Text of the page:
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    Canon 70-200mm IS f/2.8 I vs.II
    #1
    Senior Member DDirector's Avatar
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    Im wondering what the difference is between the mki and mkii.
    Is there a big difference between the two?

    The mkI goes for a lot cheaper. But is it worth the extra $ for the mkII?
    Michael Frymus
    Travel and Commercial Photographer & Videographer

    Instagram: @michaelfrymus
    Website: mfvisuals.ca



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    #2
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    The mkII is worth every of the many pennies it costs, the 1st one due to it's age not so much. Didn't like the ancient stabilisation, longitudal CA. Also shifting focus ever so slightly. For stills, I would be happy with it though.
    I really love my old Sigma 50-150, because its so compact and light, and delivers in IQ as well.


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    #3
    Senior Member indiawilds's Avatar
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    You can use the version 1 as it is cheaper. However, the 70-200 f2.8 L IS II is worth its price. It is perhaps one of the cheapest and best 4k lenses around. I shoot with it all the time. I had done a review sometime back. You can see it here: http://www.indiawilds.com/diary/cano...ii-usm-review/
    Some of the broadcasters like HBO mention this lens in their recommended kit to shoot. Can't sing enough praise of the 70-200 IS II lens.

    For my views on the 70-200 f2.8 version 1 you can see here: http://www.indiawilds.com/diary/cano...f2-8-l-is-usm/


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    #4
    Senior Member Andrius Simutis's Avatar
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    The 70-200 2.8 IS II is magical.


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    #5
    Senior Member CinematicFanatic's Avatar
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    All depends on what you need it for. Simple as that really ...

    For video use, the occasional shots I need a 70-200mm. I went for the Canon fitment Tamron 70-200mm F2.8 VC (with stabilization). And I have to admit, I am so glad I didn't spend silly money on the Canons as I am more than happy with it on my FS700.


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    #6
    Senior Member Andrius Simutis's Avatar
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    Quote Originally Posted by CinematicFanatic View Post
    All depends on what you need it for. Simple as that really ...

    For video use, the occasional shots I need a 70-200mm. I went for the Canon fitment Tamron 70-200mm F2.8 VC (with stabilization). And I have to admit, I am so glad I didn't spend silly money on the Canons as I am more than happy with it on my FS700.
    But is it magical?


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    #7
    Senior Member egproductions's Avatar
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    Image stabilization is much better and minimum focusing distance it much closer. It's a great lens.


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    #8
    Senior Member henryqiu's Avatar
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    As far as I know, here are the "major" differences:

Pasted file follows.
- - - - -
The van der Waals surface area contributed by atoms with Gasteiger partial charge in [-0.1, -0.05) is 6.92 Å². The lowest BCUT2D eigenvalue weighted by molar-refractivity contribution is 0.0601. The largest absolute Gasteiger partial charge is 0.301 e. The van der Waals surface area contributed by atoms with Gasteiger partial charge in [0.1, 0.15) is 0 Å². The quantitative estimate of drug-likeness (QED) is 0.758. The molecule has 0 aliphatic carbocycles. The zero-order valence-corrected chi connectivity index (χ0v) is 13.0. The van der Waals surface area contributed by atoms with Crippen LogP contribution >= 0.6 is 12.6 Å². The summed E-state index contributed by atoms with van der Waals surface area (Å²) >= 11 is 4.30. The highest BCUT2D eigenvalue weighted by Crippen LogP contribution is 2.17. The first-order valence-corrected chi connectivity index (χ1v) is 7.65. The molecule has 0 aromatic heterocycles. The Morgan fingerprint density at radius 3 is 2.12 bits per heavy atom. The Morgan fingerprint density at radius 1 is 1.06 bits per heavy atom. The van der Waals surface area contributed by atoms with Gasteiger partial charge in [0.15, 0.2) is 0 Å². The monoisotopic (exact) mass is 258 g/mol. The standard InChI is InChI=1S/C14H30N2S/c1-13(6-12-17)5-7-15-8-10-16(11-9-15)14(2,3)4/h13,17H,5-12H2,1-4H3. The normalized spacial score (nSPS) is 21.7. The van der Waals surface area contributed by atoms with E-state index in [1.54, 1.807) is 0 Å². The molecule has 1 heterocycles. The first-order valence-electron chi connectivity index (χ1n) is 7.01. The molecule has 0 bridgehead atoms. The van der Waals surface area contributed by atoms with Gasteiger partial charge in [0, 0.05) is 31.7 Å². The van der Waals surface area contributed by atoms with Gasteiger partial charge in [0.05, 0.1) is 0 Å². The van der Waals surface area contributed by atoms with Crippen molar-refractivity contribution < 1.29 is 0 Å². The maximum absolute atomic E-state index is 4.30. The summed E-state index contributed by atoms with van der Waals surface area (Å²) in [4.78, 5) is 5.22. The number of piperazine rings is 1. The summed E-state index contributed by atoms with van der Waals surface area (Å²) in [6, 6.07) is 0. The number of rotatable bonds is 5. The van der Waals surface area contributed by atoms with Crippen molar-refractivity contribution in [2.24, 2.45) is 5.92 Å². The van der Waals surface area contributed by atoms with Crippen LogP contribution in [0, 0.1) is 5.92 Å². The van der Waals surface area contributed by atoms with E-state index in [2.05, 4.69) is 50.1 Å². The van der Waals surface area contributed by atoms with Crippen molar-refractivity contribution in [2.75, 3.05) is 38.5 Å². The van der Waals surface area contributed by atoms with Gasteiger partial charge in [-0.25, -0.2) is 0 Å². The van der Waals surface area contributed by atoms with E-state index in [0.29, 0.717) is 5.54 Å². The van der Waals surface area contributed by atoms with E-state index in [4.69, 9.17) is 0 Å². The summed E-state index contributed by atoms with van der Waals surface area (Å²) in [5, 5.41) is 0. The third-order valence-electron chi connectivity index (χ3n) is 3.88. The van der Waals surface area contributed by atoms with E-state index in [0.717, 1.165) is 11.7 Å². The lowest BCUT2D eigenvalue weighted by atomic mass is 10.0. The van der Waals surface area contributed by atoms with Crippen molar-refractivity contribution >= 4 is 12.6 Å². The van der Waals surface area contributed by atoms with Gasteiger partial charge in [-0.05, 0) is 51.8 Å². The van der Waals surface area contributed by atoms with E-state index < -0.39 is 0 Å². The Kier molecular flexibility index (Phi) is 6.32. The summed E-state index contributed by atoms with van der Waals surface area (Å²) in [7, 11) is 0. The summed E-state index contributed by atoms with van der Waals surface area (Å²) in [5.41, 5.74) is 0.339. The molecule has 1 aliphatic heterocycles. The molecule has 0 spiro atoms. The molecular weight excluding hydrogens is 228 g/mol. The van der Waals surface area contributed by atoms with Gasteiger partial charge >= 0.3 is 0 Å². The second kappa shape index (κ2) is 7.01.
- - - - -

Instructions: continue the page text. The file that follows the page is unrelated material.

1) Mark I: sharpness is reduced on crop-sensor cameras such as 7D. Mark II: sharpness is reduced mainly at the minimum focal distance.
    2) Mark I: IS = 3-stops. Mark II: IS = 4 stops
    3) Mark I: price used to be around US$1,600. Mark II: around US$2,200 more or less

    As for distortion, chromatic aberration, build quality, etc., the two are nearly identical.

    Both lenses are exceptionally good. Technically Mark II has to be better and is indeed better. But in the real world, which is better really depends. For example, as this is quite a big heavy lens, I doubt you want to shoot video without mounting it on a tripod (or at least on some support). That makes the improved IS on Mark II practically worthless. In fact, many went for the non-IS versions for they believe the extra money for IS would be wasted if the lens is used on a tripod.
    * * *
    Canon 5D III & 7D, 8-15L, 16-35L II, 24L II, 35L, 40STM, 50L, 85L II,
    24-105L, 70-200 f2.8L IS, 100 macro, 100-400L
    Rode NTG-3 / NT4 / NT2000 / VideoMic Pro, AT 4053b,
    Sennheiser G3 kit | MixPre-D | Tascam DR-680/70D, Sony M10
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    #9
    Senior Member indiawilds's Avatar
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    Quote Originally Posted by henryqiu View Post
    Technically Mark II has to be better and is indeed better. But in the real world, which is better really depends. For example, as this is quite a big heavy lens, I doubt you want to shoot video without mounting it on a tripod (or at least on some support). That makes the improved IS on Mark II practically worthless. In fact, many went for the non-IS versions for they believe the extra money for IS would be wasted if the lens is used on a tripod.
    There have been many instances where I have filmed handheld with the 70-200 f2.8 L IS II USM lens without tripod. You can see some of those examples here

    Apart from wildlife, while shooting for sports documentary for HBO, I realised that the 70-200 f2.8 L IS II USM is also strongly recommended by them. I really love this lens.


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